This is the story of a now elderly group of middle class ladies and their half-century-long bridge club. It’s not a book I intended to read all the way through. But Betsy Lerner is a beguiling storyteller and she is up to more than mere surfaces here (though one of my takeaways from these women is that a properly finished surface will serve you well). In any event, next thing I knew I was done.
In many ways this is a “Greatest Generation” story. And Lerner—who did not much identify with or aspire to the values of these polished ladies of another generation—ended up finding that bridge was an entree into these women’s inner lives.
The result: fascinating, illuminating, touching. About three-fourths of the way through I realized that Betsy Lerner was giving me a peek behind my own mother’s carefully maintained surface of perseverance and silence.
Parade Magazine will make it a Mother’s Day pick and the magazine’s website will run an excerpt from the book. It will also be covered in O, The Oprah Magazine and The Washington Post.
“This absorbing memoir…is about the game of bridge, but it’s also about bridging gaps—both the generational gap and the ‘personal gulf’ that had defined Lerner’s relationship with her mother….Hoping to repair at least some of the rifts between them, she somewhat reluctantly re-enters her mother’s life and begins attending her Monday afternoon bridge game, first as an observer and later—after taking lessons at the Manhattan Bridge Club—as an occasional participant. Along with descriptions of her bridge lessons, Lerner shares the histories of the elegantly dressed New Haven ladies who have met weekly for 55 years, women who came of age in the 1940s and ’50s. As Lerner probes marriage, career, motherhood, postpartum depression, aging, death, assisted living, dementia, widowhood, religion, and sex…[s]he also draws closer to her mother, gaining a deeper understanding of her interior life, including the rarely discussed childhood death of Lerner’s sister. This beautifully written, bittersweet story of ladies of a certain age and era will have wide appeal.”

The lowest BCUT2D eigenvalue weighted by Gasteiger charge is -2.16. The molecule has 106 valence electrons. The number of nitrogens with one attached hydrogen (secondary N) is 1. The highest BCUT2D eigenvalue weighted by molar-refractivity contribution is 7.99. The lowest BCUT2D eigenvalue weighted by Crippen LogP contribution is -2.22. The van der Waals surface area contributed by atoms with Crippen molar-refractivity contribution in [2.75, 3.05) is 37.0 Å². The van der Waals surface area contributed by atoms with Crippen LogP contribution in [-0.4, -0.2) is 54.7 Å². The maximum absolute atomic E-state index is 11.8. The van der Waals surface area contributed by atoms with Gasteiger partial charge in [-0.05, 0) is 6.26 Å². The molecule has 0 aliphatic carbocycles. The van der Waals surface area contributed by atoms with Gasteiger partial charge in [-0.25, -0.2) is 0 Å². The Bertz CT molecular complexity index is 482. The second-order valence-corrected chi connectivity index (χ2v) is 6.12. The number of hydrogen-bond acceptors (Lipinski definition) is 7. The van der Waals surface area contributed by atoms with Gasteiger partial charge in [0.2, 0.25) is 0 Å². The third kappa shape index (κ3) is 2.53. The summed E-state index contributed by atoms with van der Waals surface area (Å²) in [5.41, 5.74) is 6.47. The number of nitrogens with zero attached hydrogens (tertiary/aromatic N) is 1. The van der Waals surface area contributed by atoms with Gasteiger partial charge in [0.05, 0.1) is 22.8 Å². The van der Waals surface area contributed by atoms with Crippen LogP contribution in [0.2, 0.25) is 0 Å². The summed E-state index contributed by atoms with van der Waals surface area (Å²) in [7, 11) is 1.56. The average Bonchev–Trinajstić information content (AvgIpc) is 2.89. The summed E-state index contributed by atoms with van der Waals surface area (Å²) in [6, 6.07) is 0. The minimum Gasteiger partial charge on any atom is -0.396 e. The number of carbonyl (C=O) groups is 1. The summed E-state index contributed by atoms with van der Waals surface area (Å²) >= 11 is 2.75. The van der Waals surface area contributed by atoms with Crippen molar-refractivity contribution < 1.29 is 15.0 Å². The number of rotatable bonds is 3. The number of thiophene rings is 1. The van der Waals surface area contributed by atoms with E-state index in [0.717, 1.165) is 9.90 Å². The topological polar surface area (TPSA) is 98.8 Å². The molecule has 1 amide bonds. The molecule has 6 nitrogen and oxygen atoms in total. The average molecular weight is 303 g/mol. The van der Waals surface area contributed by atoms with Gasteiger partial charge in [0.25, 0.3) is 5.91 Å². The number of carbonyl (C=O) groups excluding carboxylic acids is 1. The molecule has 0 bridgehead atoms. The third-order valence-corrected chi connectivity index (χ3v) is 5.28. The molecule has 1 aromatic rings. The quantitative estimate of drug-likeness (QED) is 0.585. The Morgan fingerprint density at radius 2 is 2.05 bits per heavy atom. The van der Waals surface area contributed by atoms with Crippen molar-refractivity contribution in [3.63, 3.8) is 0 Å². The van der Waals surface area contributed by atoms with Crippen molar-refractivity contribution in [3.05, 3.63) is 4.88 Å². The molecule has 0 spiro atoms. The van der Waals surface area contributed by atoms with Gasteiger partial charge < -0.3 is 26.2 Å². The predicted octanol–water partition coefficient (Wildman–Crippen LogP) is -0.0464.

— Publishers Weekly (starred review)
It was only when Lerner moved back to New Haven to help her aging mother that she began to understand The Bridge Ladies and their fierce loyalties and friendships that continued despite a certain level of boredom with each other. Lerner interviewed each of the women in turn, learning about their successes and failures, love interests, children, and ability to commit to one man for a lifetime….[S]tories about the Bridge Ladies…give a portrayal of a certain sector of women who came of age before feminism was the norm. Lerner captures an era that has long since faded, but it is a time period that gave birth to today’s modern woman, a fact that shouldn’t be overlooked.”
— Kirkus Reviews
“The Bridge Ladies surprised me – why would I want to read about somebody’s mother’s bridge club? Because Betsy Lerner is a great storyteller, and there’s something universal about the stories she relates here. As Lerner interviews the women about their lives, she gains insight into her own relationship with her mother – and her daughter – and the differences and similarities between them. The Bridge Ladies is warm, entertaining and enjoyable!”
— Carol Schneck Varner, Schuler Books and Music, Okemos, MI
The Bridge Ladies: A Memoir (9780062354464) by Betsy Lerner. $25.99 hardcover. 5/3/16 on sale.